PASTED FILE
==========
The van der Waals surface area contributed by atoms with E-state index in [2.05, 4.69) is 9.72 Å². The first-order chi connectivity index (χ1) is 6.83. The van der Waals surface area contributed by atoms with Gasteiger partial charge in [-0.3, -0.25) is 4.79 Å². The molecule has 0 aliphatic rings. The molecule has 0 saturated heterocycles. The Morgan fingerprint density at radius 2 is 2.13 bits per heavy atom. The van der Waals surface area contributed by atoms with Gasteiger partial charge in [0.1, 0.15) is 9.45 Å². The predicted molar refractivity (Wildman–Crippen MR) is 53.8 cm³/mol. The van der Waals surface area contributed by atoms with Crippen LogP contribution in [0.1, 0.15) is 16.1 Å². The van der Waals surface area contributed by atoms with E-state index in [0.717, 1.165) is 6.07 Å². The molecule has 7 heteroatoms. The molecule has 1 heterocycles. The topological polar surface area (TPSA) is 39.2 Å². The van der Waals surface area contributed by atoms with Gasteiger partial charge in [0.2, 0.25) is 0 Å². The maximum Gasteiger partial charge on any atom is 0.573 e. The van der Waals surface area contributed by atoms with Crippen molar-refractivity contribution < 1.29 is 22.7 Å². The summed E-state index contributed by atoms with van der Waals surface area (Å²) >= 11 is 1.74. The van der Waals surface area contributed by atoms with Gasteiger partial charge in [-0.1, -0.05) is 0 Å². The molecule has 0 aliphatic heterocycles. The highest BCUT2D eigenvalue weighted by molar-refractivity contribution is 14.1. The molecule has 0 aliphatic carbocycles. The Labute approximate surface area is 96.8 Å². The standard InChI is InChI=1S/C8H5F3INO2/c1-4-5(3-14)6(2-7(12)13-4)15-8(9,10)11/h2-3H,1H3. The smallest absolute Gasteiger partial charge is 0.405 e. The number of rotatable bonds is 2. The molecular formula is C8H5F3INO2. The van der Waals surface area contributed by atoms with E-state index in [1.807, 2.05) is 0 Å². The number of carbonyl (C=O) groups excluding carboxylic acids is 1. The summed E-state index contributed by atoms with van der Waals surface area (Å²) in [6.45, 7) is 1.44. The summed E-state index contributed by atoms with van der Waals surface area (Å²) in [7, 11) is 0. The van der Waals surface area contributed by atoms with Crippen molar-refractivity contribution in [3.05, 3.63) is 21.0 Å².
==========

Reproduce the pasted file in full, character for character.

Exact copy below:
The van der Waals surface area contributed by atoms with E-state index in [2.05, 4.69) is 9.72 Å². The first-order chi connectivity index (χ1) is 6.83. The van der Waals surface area contributed by atoms with Gasteiger partial charge in [-0.3, -0.25) is 4.79 Å². The molecule has 0 aliphatic rings. The molecule has 0 saturated heterocycles. The Morgan fingerprint density at radius 2 is 2.13 bits per heavy atom. The van der Waals surface area contributed by atoms with Gasteiger partial charge in [0.1, 0.15) is 9.45 Å². The predicted molar refractivity (Wildman–Crippen MR) is 53.8 cm³/mol. The van der Waals surface area contributed by atoms with Crippen LogP contribution in [0.1, 0.15) is 16.1 Å². The van der Waals surface area contributed by atoms with E-state index in [0.717, 1.165) is 6.07 Å². The molecule has 7 heteroatoms. The molecule has 1 heterocycles. The topological polar surface area (TPSA) is 39.2 Å². The van der Waals surface area contributed by atoms with Gasteiger partial charge in [0.2, 0.25) is 0 Å². The maximum Gasteiger partial charge on any atom is 0.573 e. The van der Waals surface area contributed by atoms with Crippen molar-refractivity contribution < 1.29 is 22.7 Å². The summed E-state index contributed by atoms with van der Waals surface area (Å²) >= 11 is 1.74. The van der Waals surface area contributed by atoms with Gasteiger partial charge in [-0.1, -0.05) is 0 Å². The molecule has 0 aliphatic heterocycles. The highest BCUT2D eigenvalue weighted by molar-refractivity contribution is 14.1. The molecule has 0 aliphatic carbocycles. The Labute approximate surface area is 96.8 Å². The standard InChI is InChI=1S/C8H5F3INO2/c1-4-5(3-14)6(2-7(12)13-4)15-8(9,10)11/h2-3H,1H3. The smallest absolute Gasteiger partial charge is 0.405 e. The number of rotatable bonds is 2. The molecular formula is C8H5F3INO2. The van der Waals surface area contributed by atoms with E-state index in [1.807, 2.05) is 0 Å². The number of carbonyl (C=O) groups excluding carboxylic acids is 1. The summed E-state index contributed by atoms with van der Waals surface area (Å²) in [6.45, 7) is 1.44. The summed E-state index contributed by atoms with van der Waals surface area (Å²) in [7, 11) is 0. The van der Waals surface area contributed by atoms with Crippen molar-refractivity contribution in [3.05, 3.63) is 21.0 Å².